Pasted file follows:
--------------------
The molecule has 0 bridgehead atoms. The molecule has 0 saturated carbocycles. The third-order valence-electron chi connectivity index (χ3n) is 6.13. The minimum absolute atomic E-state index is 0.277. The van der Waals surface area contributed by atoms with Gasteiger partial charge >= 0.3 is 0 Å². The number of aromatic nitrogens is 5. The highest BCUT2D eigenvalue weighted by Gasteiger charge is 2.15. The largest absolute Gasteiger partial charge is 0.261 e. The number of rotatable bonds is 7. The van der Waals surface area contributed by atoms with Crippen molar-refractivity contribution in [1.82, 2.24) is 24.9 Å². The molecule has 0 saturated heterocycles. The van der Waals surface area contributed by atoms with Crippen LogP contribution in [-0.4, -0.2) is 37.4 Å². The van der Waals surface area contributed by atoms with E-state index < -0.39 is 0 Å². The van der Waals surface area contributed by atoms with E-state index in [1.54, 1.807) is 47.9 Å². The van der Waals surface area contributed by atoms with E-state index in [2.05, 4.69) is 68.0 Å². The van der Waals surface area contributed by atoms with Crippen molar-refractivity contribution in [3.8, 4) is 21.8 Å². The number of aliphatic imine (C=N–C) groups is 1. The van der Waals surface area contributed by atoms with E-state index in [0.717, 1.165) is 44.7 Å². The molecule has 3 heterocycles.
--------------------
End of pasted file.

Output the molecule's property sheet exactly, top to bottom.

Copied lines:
The molecule has 0 bridgehead atoms. The molecule has 0 saturated carbocycles. The third-order valence-electron chi connectivity index (χ3n) is 6.13. The minimum absolute atomic E-state index is 0.277. The van der Waals surface area contributed by atoms with Gasteiger partial charge >= 0.3 is 0 Å². The number of aromatic nitrogens is 5. The highest BCUT2D eigenvalue weighted by Gasteiger charge is 2.15. The largest absolute Gasteiger partial charge is 0.261 e. The number of rotatable bonds is 7. The van der Waals surface area contributed by atoms with Crippen molar-refractivity contribution in [1.82, 2.24) is 24.9 Å². The molecule has 0 saturated heterocycles. The van der Waals surface area contributed by atoms with Crippen LogP contribution in [-0.4, -0.2) is 37.4 Å². The van der Waals surface area contributed by atoms with E-state index < -0.39 is 0 Å². The van der Waals surface area contributed by atoms with E-state index in [1.54, 1.807) is 47.9 Å². The van der Waals surface area contributed by atoms with E-state index in [2.05, 4.69) is 68.0 Å². The van der Waals surface area contributed by atoms with Crippen molar-refractivity contribution in [3.8, 4) is 21.8 Å². The number of aliphatic imine (C=N–C) groups is 1. The van der Waals surface area contributed by atoms with E-state index in [0.717, 1.165) is 44.7 Å². The molecule has 3 heterocycles.